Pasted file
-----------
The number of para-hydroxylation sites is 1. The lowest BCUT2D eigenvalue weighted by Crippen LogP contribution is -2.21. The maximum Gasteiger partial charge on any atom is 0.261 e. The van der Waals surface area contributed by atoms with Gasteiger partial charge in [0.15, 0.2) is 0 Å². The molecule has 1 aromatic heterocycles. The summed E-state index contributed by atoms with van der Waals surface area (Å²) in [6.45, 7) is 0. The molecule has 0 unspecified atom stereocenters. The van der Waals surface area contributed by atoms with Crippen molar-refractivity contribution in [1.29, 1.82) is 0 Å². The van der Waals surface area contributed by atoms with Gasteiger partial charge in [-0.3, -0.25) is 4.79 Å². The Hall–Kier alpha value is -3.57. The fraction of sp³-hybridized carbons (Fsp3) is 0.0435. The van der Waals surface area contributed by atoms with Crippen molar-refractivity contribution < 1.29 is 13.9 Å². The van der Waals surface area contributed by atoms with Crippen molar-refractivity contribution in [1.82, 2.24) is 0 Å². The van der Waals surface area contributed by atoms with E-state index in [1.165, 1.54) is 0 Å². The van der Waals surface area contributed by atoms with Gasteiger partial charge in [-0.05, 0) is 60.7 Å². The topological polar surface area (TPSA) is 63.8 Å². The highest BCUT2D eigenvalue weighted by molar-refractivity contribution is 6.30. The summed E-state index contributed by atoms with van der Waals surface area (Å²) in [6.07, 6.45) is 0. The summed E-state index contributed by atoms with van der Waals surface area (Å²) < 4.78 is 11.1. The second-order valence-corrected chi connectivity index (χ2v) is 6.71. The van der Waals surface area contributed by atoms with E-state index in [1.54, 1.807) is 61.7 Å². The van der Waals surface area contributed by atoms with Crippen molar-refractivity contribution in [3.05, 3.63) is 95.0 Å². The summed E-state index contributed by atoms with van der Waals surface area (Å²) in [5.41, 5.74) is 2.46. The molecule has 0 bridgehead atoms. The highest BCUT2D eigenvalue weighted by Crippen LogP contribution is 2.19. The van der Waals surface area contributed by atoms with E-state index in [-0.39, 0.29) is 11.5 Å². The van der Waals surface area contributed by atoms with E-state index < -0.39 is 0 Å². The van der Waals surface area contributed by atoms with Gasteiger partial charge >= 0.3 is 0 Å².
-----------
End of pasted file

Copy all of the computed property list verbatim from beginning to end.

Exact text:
The number of para-hydroxylation sites is 1. The lowest BCUT2D eigenvalue weighted by Crippen LogP contribution is -2.21. The maximum Gasteiger partial charge on any atom is 0.261 e. The van der Waals surface area contributed by atoms with Gasteiger partial charge in [0.15, 0.2) is 0 Å². The molecule has 1 aromatic heterocycles. The summed E-state index contributed by atoms with van der Waals surface area (Å²) in [6.45, 7) is 0. The molecule has 0 unspecified atom stereocenters. The van der Waals surface area contributed by atoms with Crippen molar-refractivity contribution in [1.29, 1.82) is 0 Å². The van der Waals surface area contributed by atoms with Gasteiger partial charge in [-0.3, -0.25) is 4.79 Å². The Hall–Kier alpha value is -3.57. The fraction of sp³-hybridized carbons (Fsp3) is 0.0435. The van der Waals surface area contributed by atoms with Crippen molar-refractivity contribution < 1.29 is 13.9 Å². The van der Waals surface area contributed by atoms with Crippen molar-refractivity contribution in [1.82, 2.24) is 0 Å². The van der Waals surface area contributed by atoms with E-state index in [1.165, 1.54) is 0 Å². The van der Waals surface area contributed by atoms with Gasteiger partial charge in [-0.05, 0) is 60.7 Å². The topological polar surface area (TPSA) is 63.8 Å². The highest BCUT2D eigenvalue weighted by molar-refractivity contribution is 6.30. The summed E-state index contributed by atoms with van der Waals surface area (Å²) in [6.07, 6.45) is 0. The summed E-state index contributed by atoms with van der Waals surface area (Å²) < 4.78 is 11.1. The second-order valence-corrected chi connectivity index (χ2v) is 6.71. The van der Waals surface area contributed by atoms with E-state index in [1.54, 1.807) is 61.7 Å². The van der Waals surface area contributed by atoms with Crippen molar-refractivity contribution in [3.05, 3.63) is 95.0 Å². The summed E-state index contributed by atoms with van der Waals surface area (Å²) in [5.41, 5.74) is 2.46. The molecule has 0 bridgehead atoms. The highest BCUT2D eigenvalue weighted by Crippen LogP contribution is 2.19. The van der Waals surface area contributed by atoms with E-state index in [-0.39, 0.29) is 11.5 Å². The van der Waals surface area contributed by atoms with E-state index < -0.39 is 0 Å². The van der Waals surface area contributed by atoms with Gasteiger partial charge >= 0.3 is 0 Å².